By a two-to-one majority, the ruling council of the British Medical Association inflicted a humiliating defeat on Dr Jeremy Lee-Potter, a hospital consultant, who had put himself forward for re-election after three years as chairman.
On the day after NHS waiting lists grew to a record high of 1 million, the council elected a public health academic, Dr Sandy Macara, a persistent and outspoken critic of government policies on the health service.
The decision, by a 36-17 vote, is expected to usher in an era of more vigorous and combative leadership of the BMA, said by many doctors to have lacked direction and impact under Dr Lee-Potter's leadership.
Last night, no one in the BMA hierarchy could recall the last time a public health doctor had taken the chairmanship. By tradition, the top job (no woman has ever been elected) alternates between a general practitioner and a hospital consultant. The landslide for Dr Macara came as a suprise even to his most active supporters, who had been saying that the result would be too close to call.
The vote brought to a dramatic climax the BMA's week-long annual conference in Torquay. Much of the debate was characterised by expressions of frustration and weariness by doctors battling, at times in vain, to protect patients from budget cuts and ward closures since last year's general election.
As he emerged from the council meeting, Dr Macara, 61, a senior lecturer in public health at Bristol University, promised a change in BMA style but not policy.
'We have to make a consistent, vigorous and fearless attempt to persuade Virginia Bottomley to examine our evidence.' Lengthening waiting lists and the growing threat to doctors' freedom of speech would be the first issues on which he planned to tackle the Secretary of State for Health, he said.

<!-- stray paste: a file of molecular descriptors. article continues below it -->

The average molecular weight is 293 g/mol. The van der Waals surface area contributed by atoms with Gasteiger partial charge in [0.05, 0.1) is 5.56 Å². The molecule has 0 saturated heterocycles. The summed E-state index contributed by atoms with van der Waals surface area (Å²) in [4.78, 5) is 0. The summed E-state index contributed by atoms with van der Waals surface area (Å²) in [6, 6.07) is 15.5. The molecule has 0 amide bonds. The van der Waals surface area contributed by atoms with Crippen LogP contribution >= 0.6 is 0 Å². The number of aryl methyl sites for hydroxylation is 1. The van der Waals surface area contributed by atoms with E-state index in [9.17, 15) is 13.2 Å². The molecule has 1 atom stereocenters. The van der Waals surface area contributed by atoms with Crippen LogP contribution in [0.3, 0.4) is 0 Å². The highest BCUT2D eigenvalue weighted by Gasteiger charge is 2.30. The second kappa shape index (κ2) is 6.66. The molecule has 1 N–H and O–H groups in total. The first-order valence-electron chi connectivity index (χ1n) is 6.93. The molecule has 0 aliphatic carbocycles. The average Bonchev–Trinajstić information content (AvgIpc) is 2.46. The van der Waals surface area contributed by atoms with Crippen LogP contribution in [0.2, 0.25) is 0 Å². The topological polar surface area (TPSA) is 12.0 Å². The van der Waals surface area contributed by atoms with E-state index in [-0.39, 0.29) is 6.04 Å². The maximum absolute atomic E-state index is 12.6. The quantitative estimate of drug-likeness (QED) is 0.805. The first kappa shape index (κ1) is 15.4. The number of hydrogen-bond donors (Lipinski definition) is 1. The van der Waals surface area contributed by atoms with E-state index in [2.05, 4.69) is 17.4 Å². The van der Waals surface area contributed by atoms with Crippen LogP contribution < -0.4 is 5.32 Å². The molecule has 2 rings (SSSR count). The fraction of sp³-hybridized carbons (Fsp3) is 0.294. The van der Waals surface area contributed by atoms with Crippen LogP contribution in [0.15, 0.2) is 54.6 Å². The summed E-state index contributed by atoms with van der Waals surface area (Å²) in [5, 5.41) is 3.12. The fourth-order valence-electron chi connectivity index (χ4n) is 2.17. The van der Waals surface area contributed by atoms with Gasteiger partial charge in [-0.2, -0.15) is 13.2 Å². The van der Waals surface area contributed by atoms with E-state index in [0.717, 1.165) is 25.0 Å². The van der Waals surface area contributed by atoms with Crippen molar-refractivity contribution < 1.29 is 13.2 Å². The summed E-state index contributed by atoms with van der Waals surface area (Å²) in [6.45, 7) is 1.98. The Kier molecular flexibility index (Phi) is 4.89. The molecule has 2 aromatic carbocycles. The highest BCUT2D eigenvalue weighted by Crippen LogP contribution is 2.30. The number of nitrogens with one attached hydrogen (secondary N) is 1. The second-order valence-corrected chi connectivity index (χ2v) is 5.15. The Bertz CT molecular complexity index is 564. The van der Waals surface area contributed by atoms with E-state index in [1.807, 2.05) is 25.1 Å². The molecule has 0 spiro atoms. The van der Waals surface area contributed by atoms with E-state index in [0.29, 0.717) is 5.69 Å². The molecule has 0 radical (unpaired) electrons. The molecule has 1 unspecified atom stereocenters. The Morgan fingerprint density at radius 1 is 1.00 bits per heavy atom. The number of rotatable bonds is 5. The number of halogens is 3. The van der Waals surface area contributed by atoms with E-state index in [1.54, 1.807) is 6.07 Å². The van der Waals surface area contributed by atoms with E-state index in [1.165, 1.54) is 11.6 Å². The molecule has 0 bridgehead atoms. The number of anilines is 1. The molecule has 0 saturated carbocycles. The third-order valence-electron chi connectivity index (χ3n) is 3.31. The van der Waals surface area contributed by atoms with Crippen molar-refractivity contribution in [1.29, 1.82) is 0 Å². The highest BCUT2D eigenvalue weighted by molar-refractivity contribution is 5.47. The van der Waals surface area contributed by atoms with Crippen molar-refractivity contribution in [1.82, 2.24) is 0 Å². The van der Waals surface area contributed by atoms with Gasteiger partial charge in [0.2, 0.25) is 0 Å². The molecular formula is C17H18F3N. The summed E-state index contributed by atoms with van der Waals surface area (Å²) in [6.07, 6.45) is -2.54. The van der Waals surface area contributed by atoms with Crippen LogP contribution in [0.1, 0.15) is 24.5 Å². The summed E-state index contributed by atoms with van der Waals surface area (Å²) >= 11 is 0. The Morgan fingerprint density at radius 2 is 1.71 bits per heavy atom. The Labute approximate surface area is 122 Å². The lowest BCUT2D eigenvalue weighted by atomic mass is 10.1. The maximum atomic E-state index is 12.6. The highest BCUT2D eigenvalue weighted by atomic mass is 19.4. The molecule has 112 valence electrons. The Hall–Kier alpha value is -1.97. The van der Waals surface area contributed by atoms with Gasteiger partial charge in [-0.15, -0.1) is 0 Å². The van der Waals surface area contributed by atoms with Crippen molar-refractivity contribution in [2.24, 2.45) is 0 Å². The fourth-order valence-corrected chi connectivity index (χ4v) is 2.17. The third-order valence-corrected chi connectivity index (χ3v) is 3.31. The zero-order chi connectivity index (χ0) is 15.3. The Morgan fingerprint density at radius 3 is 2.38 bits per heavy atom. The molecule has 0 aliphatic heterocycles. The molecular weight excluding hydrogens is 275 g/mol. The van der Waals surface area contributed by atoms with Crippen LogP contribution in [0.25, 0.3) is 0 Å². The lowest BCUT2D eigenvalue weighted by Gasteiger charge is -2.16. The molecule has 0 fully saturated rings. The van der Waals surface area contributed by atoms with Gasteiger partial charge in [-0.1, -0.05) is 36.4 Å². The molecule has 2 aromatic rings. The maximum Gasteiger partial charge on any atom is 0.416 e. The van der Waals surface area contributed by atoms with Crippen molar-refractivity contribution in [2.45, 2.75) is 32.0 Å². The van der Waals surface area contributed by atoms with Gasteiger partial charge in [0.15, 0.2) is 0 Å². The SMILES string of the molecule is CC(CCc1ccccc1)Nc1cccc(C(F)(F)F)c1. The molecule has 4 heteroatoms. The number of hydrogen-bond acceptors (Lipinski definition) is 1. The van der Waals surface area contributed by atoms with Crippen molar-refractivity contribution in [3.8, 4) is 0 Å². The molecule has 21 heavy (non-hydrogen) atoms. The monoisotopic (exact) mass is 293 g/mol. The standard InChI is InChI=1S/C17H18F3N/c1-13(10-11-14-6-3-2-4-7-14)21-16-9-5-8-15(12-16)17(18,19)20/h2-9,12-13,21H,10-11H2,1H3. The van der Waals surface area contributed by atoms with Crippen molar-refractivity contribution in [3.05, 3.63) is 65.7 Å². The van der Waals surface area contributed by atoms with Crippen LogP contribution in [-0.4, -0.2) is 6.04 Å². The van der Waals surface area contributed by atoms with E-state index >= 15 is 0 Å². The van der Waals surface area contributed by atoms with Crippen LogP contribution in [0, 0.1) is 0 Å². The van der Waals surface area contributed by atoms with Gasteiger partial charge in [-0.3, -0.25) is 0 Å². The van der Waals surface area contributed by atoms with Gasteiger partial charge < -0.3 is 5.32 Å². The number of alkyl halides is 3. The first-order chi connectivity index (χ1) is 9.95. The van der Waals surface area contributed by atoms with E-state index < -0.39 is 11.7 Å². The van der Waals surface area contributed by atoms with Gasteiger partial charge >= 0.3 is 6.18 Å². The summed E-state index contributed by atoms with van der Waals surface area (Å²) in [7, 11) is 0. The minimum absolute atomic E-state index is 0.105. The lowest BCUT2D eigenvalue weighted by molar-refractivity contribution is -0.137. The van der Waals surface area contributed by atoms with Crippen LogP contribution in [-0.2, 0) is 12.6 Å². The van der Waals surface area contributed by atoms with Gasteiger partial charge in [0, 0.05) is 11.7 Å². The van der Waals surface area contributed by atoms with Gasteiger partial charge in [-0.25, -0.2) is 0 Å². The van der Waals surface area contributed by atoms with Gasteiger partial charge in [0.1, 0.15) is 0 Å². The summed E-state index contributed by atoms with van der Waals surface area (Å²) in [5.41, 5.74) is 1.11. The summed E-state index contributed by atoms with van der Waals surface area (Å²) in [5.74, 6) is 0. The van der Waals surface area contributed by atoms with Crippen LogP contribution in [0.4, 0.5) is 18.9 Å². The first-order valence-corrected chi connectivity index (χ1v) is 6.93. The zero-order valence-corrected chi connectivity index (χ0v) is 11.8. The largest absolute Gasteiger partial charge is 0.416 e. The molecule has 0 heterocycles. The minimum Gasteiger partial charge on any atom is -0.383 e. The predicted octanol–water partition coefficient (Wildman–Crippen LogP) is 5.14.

'My profession is one of teaching, and I believe in the power of persuasion on the basis of evidence and information about what is happening to the health service and the care of our patients.'
Dr Macara, who is married to the deputy headmistress of an independent girls' school, is a veteran of medical politics. He was chairman of the association's ethics committee from 1982-89, and has been a member of the General Medical Council since 1979.
Dr Lee-Potter, a consultant haematologist at Poole Hospital, Dorset, and the husband of the Daily Mail columnist Lynda Lee-Potter, has always defended his non-confrontational style and his belief in the art of quiet diplomacy.
But a growing number of critics say privately his performance has been lacklustre.
Dr Lee-Potter declined to comment on the result last night. Edwin Borman, chairman of the BMA's junior doctors' committee, said doctors were looking for a change of style: 'The profession needs to take a higher profile in pointing out the problems in the health service and saying why they arise.'
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